There are Christians who will argue that the King James Version of The Bible is the only version of The Bible that we should read. That any other version is merely a pagan paraphrase. What I intend to argue in this post is that such a stance is unjustified. There is nothing wrong with reading other versions of The Bible whatsoever. In fact, there are reasons why we should probably prefer other versions of The Bible than the King James version. First, let me be clear; I am not bashing the King James Version here, nor am I saying that it’s a translation that we should avoid. The purpose of this post is to refute the fallacious view that we should only read the KJV and shun all others.
1: It’s Easier To Understand Modern Translations
Language changes over time. Words that used to mean something 60 years ago for example, do not mean the same thing anymore. For example, the word “gay” used to be synonymous with “cheerful”. Nowadays, it’s synonymous with “homosexual”. The longer the time span, the more drastic the differences. Due to the evolution of language, we often simply cannot understand what the author is expressing in certain passages of scripture. To give a few examples, 1 Samuel 5:12 reads, “The men that died not were smitten with the emerods.” What is an emerod? Luke 17:9 says, “Doth he thank the servant because he did the things that were commanded him? I trow not.” I trow not? Psalm 5:6 says “Thou shalt destroy them that speak leasing.” Does God dislike realtors? There are many examples of this. Would God’s holy Word not be more intelligible if this were translated into our native language? There’s nothing in God’s Word that even remotely suggests that we should only read God’s word in 1611 English. And in fact, when I move on to my next point, most people don’t and/or never will have the opportunity to read The Bible in 1611 English. So, why are KJV-Onlyists insisting that we cling to this one single translation.Its' very important that we understand God’s Word. If a more modern translation is more intelligible to a person, would it not be better for him to read that translation and understand what God wants him to understand than to try to extract it through all the thees, thys, thous, arts, and iths? If you want my personal opinion, the easiest to understand translation is the New Living Translation. But I like the New International Version as well.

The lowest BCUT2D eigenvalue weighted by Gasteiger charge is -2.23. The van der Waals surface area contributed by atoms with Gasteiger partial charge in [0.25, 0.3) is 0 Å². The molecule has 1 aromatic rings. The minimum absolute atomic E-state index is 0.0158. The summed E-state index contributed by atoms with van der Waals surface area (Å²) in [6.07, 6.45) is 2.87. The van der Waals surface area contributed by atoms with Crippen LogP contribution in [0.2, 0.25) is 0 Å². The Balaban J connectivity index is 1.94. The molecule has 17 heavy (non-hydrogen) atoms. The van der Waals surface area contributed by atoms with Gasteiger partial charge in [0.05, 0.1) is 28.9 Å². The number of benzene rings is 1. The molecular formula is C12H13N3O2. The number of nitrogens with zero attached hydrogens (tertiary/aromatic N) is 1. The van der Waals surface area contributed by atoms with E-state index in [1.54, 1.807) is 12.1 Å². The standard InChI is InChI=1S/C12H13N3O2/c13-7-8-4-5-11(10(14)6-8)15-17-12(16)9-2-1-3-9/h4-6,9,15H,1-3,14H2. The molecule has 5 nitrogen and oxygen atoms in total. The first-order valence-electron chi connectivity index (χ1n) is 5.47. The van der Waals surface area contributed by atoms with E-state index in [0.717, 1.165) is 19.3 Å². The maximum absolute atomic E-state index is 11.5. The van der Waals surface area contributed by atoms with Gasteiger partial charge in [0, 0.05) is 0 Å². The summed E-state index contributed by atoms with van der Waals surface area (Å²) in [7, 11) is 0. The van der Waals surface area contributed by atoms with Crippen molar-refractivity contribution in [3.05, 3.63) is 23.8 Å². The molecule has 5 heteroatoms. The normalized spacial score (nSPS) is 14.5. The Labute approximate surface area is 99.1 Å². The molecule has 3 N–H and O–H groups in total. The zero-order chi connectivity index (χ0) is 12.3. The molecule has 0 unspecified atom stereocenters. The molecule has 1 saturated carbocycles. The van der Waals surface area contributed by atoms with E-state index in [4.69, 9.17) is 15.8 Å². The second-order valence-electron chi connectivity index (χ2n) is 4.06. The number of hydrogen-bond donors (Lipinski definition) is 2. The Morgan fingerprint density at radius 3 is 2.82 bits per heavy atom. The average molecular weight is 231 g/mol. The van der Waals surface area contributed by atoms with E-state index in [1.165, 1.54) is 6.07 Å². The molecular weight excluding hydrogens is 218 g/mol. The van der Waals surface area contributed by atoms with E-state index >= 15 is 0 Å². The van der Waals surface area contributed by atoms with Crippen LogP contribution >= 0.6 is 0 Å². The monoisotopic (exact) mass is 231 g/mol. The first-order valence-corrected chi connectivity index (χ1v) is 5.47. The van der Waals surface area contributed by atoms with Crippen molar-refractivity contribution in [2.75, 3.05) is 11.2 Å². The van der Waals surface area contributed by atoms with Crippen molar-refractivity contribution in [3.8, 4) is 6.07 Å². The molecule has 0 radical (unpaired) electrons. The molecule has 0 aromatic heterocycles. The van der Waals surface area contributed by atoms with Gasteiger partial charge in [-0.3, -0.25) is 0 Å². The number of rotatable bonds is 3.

2: Many people throughout history and across the globe haven’t had the King James Version.
When we want to share the word of God with non-English speaking people, we do not tell them that they need to learn 1611 English. We translate it from Greek into their common language. It seems ridiculous to think that non-English speaking people in other countries of the world would have to learn English, and then learn Archaic English in order to read God’s Word. Why can’t Japanese speakers read The Bible in Japanese? Why can’t Mexicans and people from Spain read God’s Word in Spanish? Why can’t people living in France read God’s Word in French? I see no reason to think that they can’t. However, using the logic of the KJV-Onlyist, that’s the conclusion you’re forced to. That’s the logical implication of KJV-Onlyism. The logic of KJV-Onlyism says you must learn 1611 English before you can properly read and study God’s Word. After all, we're only to supposed to read the KJV, right?